Tag: food and wine

J. Cage Cellars 2016 Hallberg Vineyard Pinot Noir

After experiencing the van der Kamp Pinot Noir I was excited to try J. Cage’s expression of the same varietal from a different vineyard. In conversing with proprietor Roger Beery, he said, “Single vineyards should be the lead singer..not the winemaker.” True, very true. A good winemaker lets the vineyard tell the story. And it’s amazing tasting the two so close together how one can taste, not a winemaking style, but the disparate style of two different pieces of Sonoma. “Let these outstanding vineyards and winegrowers have a voice,” Beery said. And so they do.

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J. Cage Cellars 2017 Rosé of Pinot Noir

I feel like I’ve been presenting a lot of rosés lately. I guess it’s the season for it. And what I’m discovering as I taste through all these rosés is that, in the right hands, rosé is not a drink for a season, but can be as timeless as even the finest reds. Of course the French figured this out long ago, and California, we seem to be headed in the right direction.

Conch Beery, winemaker and cellar master for J. Cage Cellars says “As a winemaker, it is my duty to create wines that are true to place, true to the soil, true to the climate, and true to the spirit of the growers. My goal is to translate the magic of each vineyard into every glass of wine.” And it’s evident he gives just as much care and attention to his rosé as he does with any other of his single vineyard, single varietal wines.

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J. Cage Cellars 2016 van der Kamp Vineyards Pinot Noir

I knew this wine was going to be high class the moment I read the vineyard name. As J.Cage Cellars proprietor Roger Beery says, van der Kamp Vineyards is a coveted piece of land amongst winemakers. Sitting at 1,400 feet of elevation along the north-facing, eastern slope of the Sonoma Mountains, the Pinot Noir that grows here enjoys ample sunshine, but cool temperatures. That, along with the loam and volcanic soils, give the grapes a unique vivaciousness, the wines intense in aromas and flavors. The van der Kamps farm their vines biodynamically. And if you’re of two minds about what that means in regards to tasting, I can say from experience that when biodynamics are in place, wines speak of place.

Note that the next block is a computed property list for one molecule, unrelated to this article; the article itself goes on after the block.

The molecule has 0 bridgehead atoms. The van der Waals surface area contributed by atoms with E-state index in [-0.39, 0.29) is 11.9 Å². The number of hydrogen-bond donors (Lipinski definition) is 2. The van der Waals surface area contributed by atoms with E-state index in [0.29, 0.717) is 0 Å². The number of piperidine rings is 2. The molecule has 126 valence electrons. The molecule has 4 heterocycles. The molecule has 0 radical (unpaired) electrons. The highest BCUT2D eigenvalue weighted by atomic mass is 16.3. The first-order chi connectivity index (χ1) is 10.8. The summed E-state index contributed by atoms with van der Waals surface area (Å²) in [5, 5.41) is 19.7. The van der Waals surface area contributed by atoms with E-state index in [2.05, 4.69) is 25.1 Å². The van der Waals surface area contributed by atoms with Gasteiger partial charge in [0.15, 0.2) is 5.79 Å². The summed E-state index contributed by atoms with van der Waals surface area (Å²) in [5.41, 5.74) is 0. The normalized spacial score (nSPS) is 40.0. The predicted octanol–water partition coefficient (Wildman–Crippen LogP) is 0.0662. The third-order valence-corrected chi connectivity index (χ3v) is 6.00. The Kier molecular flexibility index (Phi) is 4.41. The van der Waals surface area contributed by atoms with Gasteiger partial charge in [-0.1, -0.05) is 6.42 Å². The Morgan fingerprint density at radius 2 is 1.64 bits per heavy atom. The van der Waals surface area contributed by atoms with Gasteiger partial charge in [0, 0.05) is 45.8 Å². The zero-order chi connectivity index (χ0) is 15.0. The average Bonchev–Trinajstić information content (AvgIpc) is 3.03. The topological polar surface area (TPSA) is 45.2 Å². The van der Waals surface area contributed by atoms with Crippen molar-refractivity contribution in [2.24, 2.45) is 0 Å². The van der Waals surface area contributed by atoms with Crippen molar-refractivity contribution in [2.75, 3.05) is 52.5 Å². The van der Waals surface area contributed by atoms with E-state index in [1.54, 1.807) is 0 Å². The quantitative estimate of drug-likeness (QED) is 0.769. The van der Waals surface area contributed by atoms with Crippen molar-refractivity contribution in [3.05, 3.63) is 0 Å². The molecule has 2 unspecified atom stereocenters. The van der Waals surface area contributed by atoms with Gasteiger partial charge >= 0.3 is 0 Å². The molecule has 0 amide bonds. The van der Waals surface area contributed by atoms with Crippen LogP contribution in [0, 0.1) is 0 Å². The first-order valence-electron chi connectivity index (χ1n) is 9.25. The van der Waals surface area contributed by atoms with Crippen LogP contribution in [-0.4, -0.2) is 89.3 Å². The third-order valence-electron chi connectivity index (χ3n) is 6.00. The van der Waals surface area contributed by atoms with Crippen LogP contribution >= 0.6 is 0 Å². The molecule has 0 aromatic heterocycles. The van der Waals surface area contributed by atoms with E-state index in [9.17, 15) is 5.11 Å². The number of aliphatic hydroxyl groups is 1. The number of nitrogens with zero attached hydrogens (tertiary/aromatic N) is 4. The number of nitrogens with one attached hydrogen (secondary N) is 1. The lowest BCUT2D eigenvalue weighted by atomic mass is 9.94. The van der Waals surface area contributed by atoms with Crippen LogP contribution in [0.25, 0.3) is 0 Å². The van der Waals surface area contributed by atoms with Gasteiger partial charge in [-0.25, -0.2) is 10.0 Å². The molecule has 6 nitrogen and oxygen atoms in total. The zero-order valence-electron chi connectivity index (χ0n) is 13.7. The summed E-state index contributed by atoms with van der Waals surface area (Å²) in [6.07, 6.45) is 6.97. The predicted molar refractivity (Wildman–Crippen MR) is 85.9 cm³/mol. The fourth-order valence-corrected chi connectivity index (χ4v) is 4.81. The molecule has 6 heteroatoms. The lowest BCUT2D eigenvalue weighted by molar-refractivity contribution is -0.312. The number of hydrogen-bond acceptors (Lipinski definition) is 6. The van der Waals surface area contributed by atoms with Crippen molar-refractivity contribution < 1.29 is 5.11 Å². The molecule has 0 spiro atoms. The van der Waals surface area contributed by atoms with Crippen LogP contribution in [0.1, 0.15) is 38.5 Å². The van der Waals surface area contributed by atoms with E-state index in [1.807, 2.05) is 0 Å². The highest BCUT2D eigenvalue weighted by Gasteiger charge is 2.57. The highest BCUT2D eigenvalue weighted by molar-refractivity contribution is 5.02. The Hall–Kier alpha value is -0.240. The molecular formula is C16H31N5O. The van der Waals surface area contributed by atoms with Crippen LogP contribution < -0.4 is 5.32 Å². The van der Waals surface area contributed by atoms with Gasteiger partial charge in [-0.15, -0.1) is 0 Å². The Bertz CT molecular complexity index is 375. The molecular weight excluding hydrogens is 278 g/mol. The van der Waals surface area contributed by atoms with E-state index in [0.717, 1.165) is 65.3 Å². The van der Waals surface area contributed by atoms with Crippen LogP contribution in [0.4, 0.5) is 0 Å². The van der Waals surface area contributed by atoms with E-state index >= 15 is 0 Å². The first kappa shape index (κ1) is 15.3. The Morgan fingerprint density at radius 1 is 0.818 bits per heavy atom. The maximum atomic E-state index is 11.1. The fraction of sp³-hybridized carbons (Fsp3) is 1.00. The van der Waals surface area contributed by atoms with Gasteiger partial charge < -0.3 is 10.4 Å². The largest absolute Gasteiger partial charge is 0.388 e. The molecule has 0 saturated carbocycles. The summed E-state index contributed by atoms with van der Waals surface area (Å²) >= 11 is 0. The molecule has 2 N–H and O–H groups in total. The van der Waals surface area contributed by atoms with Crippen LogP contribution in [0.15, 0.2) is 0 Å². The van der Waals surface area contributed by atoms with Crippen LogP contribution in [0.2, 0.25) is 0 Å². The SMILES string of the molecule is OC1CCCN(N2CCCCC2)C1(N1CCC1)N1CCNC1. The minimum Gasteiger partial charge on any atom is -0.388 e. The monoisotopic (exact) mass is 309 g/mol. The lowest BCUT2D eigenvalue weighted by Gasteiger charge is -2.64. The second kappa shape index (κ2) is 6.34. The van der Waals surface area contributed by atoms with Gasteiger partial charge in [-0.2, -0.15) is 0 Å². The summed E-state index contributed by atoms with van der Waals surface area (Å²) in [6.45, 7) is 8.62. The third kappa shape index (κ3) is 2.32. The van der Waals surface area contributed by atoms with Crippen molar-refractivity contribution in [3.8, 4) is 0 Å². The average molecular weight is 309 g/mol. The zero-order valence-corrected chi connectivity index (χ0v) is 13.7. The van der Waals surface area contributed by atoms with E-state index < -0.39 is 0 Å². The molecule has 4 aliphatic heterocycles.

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J. Cage Cellars 2017 Tzabaco Rancho Vineyard Sauvignon Blanc

I am a skeptical Sauvignon Blanc drinker. When done well (to my palate), the varietal offers flavors of fruits and florals, herbs, and minerality. The mouthfeel should be crisp and refreshing, yes, but also provide a bit of texture, body, and weight. Some of this is dependent on the clone use; a lot of it is based on the terroir; but ultimately the finesse, the seamless flow from the tip of the tongue through to the back of the palate, up into the nasal and down toward the core — that is crafted by the winemaker.

Since this is my first post about J. Cage Cellars, a winery I hadn’t heard about until proprietor Roger Beery contacted me, I’d like to include a little bit of background about who they are and what they’re about…

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Mi Sueño 2015 Estate Chardonnay

The story behind Mi Sueño Winery is truly one of the American dream realized. Owner and winemaker Rolando Herrera, Mexican immigrant, worked his way up the wine industry food chain. He started as a simple dishwasher for the famed Auberge du Soleil restaurant in Napa Valley back in 1982. Fifteen years later in 1997, after working various positions at several big-name wineries, Rolando, along with his wife Lorena, founded Mi Sueno Winery — it was the same years as their marriage. Indeed the two really did embark on a new life together that year. And so it is that they say their story is one of “love, passion, and deep understanding” — for each other, for their region, for the grapes they harvest, and the wines they make.

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